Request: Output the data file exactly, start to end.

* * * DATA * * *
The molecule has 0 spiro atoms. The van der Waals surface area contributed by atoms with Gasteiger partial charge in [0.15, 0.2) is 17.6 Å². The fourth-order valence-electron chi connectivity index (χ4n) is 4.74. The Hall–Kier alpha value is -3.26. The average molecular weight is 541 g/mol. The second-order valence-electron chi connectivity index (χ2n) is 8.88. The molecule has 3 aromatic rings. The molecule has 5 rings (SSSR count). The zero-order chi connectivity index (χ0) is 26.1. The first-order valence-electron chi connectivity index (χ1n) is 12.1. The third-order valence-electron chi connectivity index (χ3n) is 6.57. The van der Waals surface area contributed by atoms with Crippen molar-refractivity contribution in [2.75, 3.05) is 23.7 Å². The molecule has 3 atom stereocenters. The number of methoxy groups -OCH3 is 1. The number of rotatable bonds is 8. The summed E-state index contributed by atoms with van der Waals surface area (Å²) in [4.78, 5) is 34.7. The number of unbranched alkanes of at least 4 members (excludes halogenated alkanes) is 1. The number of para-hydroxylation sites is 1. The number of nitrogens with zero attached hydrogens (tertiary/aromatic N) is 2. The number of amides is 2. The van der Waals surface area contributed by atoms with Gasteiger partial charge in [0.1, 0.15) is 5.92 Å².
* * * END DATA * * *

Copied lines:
The molecule has 0 spiro atoms. The van der Waals surface area contributed by atoms with Gasteiger partial charge in [0.15, 0.2) is 17.6 Å². The fourth-order valence-electron chi connectivity index (χ4n) is 4.74. The Hall–Kier alpha value is -3.26. The average molecular weight is 541 g/mol. The second-order valence-electron chi connectivity index (χ2n) is 8.88. The molecule has 3 aromatic rings. The molecule has 5 rings (SSSR count). The zero-order chi connectivity index (χ0) is 26.1. The first-order valence-electron chi connectivity index (χ1n) is 12.1. The third-order valence-electron chi connectivity index (χ3n) is 6.57. The van der Waals surface area contributed by atoms with Crippen molar-refractivity contribution in [2.75, 3.05) is 23.7 Å². The molecule has 3 atom stereocenters. The number of methoxy groups -OCH3 is 1. The number of rotatable bonds is 8. The summed E-state index contributed by atoms with van der Waals surface area (Å²) in [4.78, 5) is 34.7. The number of unbranched alkanes of at least 4 members (excludes halogenated alkanes) is 1. The number of para-hydroxylation sites is 1. The number of nitrogens with zero attached hydrogens (tertiary/aromatic N) is 2. The number of amides is 2. The van der Waals surface area contributed by atoms with Gasteiger partial charge in [0.1, 0.15) is 5.92 Å².